Primary Nursing Diagnosis

Fear related to uncertainty of outcome and complexity/effects of treatments OUTCOMES. Fear control; Anxiety control; Comfort level; Coping

INTERVENTIONS. Labor suppression; High-risk pregnancy care; Security enhancement; Resuscitation: Fetus


The goals of treatment are to stop the contractions and to prevent the cervix from dilating, thereby avoiding delivery until at least 34 weeks. Once the cervix reaches 4 cm in dilation, treatment is stopped and the delivery is allowed to occur. Ideally, delivery is in a hospital with the expertise necessary to treat a preterm neonate.

Although the first strategies often employed to halt PTL, bedrest, hydration, and sedation are not supported in the literature as effective means of stopping PTL. Intravenous (IV) fluids, usually a crystalloid such as lactated Ringer's solution and a sedative if the patient is anxious, are used. Terbutaline sulfate is often given subcutaneously, along with hydration. If the contractions stop and the labor is not progressing, patients are discharged home on complete bedrest. Home monitoring of uterine contractions with transmission of data to the physician is possible. Also, patients may be discharged with a terbutaline pump, which infuses 3 to 4 mg of

774 Preterm Labor terbutaline subcutaneously each day; evidence of the effectiveness of use of the pump is being evaluated.

If labor continues, IV medications are indicated. Tocolysis (inhibition of uterine contractions) is contraindicated in cases of maternal infection, pregnancy-induced hypertension, hypovolemia, and fetal distress. During the initial period of infusion of beta-adrenergic drugs, auscultate the patient's lungs for rales and rhonchi; observe for dyspnea and chest discomfort; determine the fetal heart rate, maternal pulse, blood pressure, and respiratory rate; and monitor the status of contractions every 10 minutes. Fluid restriction, accurate monitoring of intake and output, and daily weights are indicated to monitor fluid balance.

Administer glucocorticoids concurrently with tocolytics. The incidence of respiratory distress is lower if the birth is delayed for at least 24 hours after the initiation of glucorticoids; The effect on the lung maturity persists for 1 week after the therapy is completed. If glucocorticoids are administered concurrently, monitor the patient for signs and symptoms of pulmonary edema. If magnesium sulfate is used for tocolysis, closely monitor deep tendon reflexes; hyporeflexia occurs if the patient is becoming toxic and precedes respiratory depression. If tocolysis is successful, and contractions are under control, the infusion is discontinued by gradually decreasing the rate and converting to oral administration.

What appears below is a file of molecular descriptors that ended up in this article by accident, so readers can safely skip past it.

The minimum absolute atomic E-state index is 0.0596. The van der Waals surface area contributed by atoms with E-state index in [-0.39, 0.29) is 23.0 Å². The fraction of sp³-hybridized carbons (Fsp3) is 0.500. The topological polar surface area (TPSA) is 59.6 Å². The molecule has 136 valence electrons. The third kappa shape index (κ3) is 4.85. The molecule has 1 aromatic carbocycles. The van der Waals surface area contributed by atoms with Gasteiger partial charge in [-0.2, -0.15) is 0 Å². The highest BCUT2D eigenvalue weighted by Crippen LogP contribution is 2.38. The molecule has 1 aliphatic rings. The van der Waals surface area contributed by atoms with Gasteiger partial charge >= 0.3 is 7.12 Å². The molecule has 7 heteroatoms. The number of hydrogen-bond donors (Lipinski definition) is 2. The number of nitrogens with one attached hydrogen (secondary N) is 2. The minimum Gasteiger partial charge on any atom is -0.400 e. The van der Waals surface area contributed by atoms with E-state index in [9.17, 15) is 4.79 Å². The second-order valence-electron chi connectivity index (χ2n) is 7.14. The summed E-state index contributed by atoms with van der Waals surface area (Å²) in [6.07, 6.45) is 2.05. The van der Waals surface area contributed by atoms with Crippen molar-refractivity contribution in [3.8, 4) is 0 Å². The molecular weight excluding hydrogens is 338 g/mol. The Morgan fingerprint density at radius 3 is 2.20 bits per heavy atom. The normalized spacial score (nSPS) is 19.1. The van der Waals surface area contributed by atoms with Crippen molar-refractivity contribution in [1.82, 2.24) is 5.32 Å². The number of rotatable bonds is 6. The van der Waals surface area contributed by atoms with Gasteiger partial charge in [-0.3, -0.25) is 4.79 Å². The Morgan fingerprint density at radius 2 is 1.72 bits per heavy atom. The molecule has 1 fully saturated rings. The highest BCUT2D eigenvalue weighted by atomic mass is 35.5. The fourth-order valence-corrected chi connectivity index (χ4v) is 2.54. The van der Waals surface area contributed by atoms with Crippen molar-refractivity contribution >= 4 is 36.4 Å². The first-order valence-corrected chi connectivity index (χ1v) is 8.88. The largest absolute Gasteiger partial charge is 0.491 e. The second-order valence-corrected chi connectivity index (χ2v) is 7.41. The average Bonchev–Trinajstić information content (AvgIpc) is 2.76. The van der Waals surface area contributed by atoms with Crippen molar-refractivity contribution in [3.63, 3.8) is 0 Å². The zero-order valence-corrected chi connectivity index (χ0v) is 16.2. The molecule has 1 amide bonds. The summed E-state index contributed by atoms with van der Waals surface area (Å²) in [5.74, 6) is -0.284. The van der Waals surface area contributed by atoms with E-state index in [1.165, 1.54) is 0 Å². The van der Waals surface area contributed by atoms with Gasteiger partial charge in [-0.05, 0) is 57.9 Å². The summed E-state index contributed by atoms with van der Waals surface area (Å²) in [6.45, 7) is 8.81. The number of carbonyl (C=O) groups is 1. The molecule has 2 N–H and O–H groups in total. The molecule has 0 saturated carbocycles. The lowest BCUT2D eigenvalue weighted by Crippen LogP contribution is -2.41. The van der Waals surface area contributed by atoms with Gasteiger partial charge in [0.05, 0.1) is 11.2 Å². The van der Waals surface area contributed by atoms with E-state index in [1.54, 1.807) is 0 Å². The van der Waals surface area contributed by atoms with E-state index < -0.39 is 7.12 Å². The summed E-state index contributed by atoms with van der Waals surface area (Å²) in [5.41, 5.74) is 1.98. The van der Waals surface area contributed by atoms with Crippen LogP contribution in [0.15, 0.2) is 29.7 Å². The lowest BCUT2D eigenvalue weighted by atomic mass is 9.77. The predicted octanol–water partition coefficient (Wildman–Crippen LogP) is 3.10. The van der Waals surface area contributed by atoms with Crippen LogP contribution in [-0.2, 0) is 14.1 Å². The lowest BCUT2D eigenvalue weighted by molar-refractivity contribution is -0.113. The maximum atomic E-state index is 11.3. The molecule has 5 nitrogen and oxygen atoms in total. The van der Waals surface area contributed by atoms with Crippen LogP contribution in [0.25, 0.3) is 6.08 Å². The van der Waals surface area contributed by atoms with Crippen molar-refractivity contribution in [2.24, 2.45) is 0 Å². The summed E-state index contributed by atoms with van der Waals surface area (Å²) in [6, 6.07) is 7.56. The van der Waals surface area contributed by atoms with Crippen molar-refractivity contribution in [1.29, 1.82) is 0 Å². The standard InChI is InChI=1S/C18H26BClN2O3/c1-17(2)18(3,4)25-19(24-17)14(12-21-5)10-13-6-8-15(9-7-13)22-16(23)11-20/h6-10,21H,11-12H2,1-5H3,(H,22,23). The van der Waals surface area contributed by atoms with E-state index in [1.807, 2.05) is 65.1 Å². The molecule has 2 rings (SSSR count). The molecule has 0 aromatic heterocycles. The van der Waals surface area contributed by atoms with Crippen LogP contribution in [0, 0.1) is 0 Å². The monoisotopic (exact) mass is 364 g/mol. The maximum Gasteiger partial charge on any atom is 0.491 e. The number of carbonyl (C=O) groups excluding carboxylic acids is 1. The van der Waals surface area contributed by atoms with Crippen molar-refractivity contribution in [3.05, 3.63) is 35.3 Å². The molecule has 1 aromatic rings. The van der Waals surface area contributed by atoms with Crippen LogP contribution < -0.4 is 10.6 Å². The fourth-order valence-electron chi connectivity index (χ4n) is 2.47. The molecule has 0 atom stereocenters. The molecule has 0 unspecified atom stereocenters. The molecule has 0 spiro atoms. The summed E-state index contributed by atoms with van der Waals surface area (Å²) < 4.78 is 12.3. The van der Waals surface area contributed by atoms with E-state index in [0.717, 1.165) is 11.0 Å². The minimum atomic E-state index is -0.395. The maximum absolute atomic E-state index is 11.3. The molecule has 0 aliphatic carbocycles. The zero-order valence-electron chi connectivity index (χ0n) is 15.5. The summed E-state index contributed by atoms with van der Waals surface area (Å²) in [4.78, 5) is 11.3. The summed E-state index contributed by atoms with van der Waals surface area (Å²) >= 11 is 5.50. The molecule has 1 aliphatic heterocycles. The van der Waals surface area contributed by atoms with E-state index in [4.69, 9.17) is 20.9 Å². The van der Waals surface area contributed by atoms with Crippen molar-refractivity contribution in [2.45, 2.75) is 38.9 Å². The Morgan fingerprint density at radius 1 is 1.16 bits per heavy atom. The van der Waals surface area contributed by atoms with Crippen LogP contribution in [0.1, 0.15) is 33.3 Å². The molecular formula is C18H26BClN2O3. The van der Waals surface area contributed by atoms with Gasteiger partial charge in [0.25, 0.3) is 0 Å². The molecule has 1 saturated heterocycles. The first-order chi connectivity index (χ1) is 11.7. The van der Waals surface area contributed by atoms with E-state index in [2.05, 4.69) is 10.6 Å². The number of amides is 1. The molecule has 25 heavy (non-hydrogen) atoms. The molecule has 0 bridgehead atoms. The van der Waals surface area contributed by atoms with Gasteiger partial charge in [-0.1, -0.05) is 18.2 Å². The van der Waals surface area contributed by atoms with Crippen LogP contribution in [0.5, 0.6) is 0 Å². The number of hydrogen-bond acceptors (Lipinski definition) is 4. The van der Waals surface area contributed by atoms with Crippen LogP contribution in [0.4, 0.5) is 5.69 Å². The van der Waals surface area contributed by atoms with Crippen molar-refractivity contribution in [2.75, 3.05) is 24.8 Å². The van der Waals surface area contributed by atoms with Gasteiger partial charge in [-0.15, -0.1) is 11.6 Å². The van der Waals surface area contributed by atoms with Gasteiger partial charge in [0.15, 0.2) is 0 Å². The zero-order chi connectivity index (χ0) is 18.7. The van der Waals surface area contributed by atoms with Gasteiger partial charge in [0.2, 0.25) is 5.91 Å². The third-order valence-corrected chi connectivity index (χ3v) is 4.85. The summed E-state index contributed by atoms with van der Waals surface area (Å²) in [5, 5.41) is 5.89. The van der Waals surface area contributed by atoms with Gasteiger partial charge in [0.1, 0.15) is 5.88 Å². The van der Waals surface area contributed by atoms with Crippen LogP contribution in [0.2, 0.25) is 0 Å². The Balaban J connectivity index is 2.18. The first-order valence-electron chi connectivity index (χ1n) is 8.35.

Monitor the fetal heart rate variability and for the absence or presence of accelerations and decelerations. If signs of fetal stress occur, turn the patient on her left side, increase the rate of the IV hydration, administer oxygen at 10 L/min per mask, and notify the physician.

Delivery of the preterm infant can be done vaginally or by cesarean. The decision for the method of delivery is often made jointly by the physician, neonatologist, and parents. If the fetus is very premature, often the neonatologist suggests a cesarean to prevent trauma to the fetal head and an increased risk of intraventricular hemorrhage.

Pharmacologic Highlights

There are no

"first-line" drugs to treat PTL; rather, individual patient conditions and

physician preference dictate the treatment. Ritodrine, formerly the only drug approved

by the Food and Drug Administration (FDA) to treat PTL had been withdrawn from the

U.S. market by Its manufacturer.

Blood Pressure Health

Blood Pressure Health

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